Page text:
It is interesting to note that maximizing the leak isolability index is almost equivalent to minimizing the average mutual coherence, and even these two indexes are derived from different perspectives. The value of average mutual coherence and leak isolability index for two sensor placement schemes are provided in Table 1. The sub-optimal sensor placement is obtained by a greedy worst-out algorithm, while the quasi-optimal placement is obtained by an enhanced binary ABC algorithm. These two sensor placement schemes are the same except for one sensor. The result indicates that both these two indexes show favorable distinguishing ability between similar placement schemes.
Table 1

The comparison of average mutual coherence and leak isolability index

Index Average mutual coherence Leak isolability index 
Sub-optimal 0.5206 6967.8 
Quasi-optimal 0.5202 6973.6 
Index Average mutual coherence Leak isolability index 
Sub-optimal 0.5206 6967.8 
Quasi-optimal 0.5202 6973.6 

The proposed method is of guiding significance to deploying pressure instruments in newly built or reformed WDNs. However, in addition to maximizing the degree of diagnosability, the engineering factors are almost equally decisive. Putting the degree of diagnosability aside, in practical applications, the pressure instruments are also preferred to be installed at the points of higher elevation. Because pressure instruments located at higher elevations reduce their requirements for the range of measurements, instruments are most accurate when measuring pressures within 50–75% of the maximum value on the scale. Moreover, the installation and maintenance costs depend on the sensor placement to a large extent as well. In order to provide a good trade-off between the diagnosability, the overall costs of metering, installation and maintenance combined, a node-specific weight can be easily integrated into the sensor placement optimization.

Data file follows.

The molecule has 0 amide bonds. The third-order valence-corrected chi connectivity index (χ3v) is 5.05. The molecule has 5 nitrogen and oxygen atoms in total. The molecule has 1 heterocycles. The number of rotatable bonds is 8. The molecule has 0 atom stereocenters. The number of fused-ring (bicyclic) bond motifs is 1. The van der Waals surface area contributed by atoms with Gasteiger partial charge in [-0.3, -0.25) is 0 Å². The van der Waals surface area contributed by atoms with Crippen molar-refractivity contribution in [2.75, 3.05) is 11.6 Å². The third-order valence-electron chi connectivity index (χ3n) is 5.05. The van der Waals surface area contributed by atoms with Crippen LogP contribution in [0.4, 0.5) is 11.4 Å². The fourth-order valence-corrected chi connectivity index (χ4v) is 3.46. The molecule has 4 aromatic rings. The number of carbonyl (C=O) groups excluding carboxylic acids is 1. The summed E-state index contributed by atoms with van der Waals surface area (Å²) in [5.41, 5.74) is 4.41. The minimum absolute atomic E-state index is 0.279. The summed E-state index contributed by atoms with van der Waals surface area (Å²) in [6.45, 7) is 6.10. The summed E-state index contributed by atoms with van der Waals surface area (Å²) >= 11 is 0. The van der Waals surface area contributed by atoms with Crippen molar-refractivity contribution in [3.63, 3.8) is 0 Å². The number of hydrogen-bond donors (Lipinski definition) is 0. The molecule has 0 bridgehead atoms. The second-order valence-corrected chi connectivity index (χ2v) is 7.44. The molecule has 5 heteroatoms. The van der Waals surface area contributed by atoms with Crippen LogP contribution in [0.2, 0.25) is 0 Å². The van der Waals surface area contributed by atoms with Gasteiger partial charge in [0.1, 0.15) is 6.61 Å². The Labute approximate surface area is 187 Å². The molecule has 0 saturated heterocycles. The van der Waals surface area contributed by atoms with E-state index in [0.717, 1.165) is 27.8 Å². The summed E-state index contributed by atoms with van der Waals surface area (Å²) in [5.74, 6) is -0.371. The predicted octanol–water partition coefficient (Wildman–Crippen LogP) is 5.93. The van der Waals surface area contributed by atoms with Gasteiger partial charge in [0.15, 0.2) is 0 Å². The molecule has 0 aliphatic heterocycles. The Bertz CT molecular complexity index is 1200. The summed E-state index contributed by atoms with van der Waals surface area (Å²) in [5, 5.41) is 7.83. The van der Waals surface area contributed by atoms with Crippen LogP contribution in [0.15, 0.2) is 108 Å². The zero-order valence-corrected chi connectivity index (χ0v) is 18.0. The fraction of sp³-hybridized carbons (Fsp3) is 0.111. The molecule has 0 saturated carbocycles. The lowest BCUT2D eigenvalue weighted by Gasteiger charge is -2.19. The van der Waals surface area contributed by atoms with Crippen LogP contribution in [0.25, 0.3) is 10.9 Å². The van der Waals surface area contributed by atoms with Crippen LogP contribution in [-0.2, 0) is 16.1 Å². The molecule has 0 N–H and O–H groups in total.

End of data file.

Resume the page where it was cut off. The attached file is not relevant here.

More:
CONCLUSIONS

In this paper, an optimal sensor placement strategy is proposed to enhance the overall performance for model-based leak detection and localization in WDNs. The model-based leak detection and localization technique is based on a relatively small number of pressure measurements and the associated sensitivity-to-leak analysis. By recovering the sparse representation of a leak-induced nodal demand vector, potential leaks can be detected and located. This paper provides an analytical expression for the leak sensitivity matrix, which contributes to calculation efficiency. According to the theory of compressed sensing, the average mutual coherence is adopted to evaluate whether the measurements contain enough information for identifying potential leaks. An optimization method using the enhanced binary ABC algorithm is proposed for optimal sensor placement by minimizing the average mutual coherence, so that the degree of diagnosability can be maximized.

The proposed method is successfully applied to a real-life network located in a major city in central China. By minimizing the average mutual coherence using an enhanced binary ABC algorithm, a quasi-optimal sensor placement can be guaranteed. Based on the resulting optimal sensor placement obtained using the proposed method, the conclusion is reached that, for branching pipes, when candidate sensors located at the intermediate section own similar or lower elevation and similar or higher costs compared with candidate near the end of the branch, it is recommended that those candidates should be eliminated to reduce the number of candidate sensor locations. Otherwise, a node-specific weight should be integrated into the objective function for a balance between maximizing the degree of diagnosability and minimizing the overall costs.

ACKNOWLEDGEMENTS

This work has been funded by the National Natural Science Foundation of China (No. U1509208; 61573313) and by the Key Technology Research and Development Program of Zhejiang Province (No. 2015C03G2010034).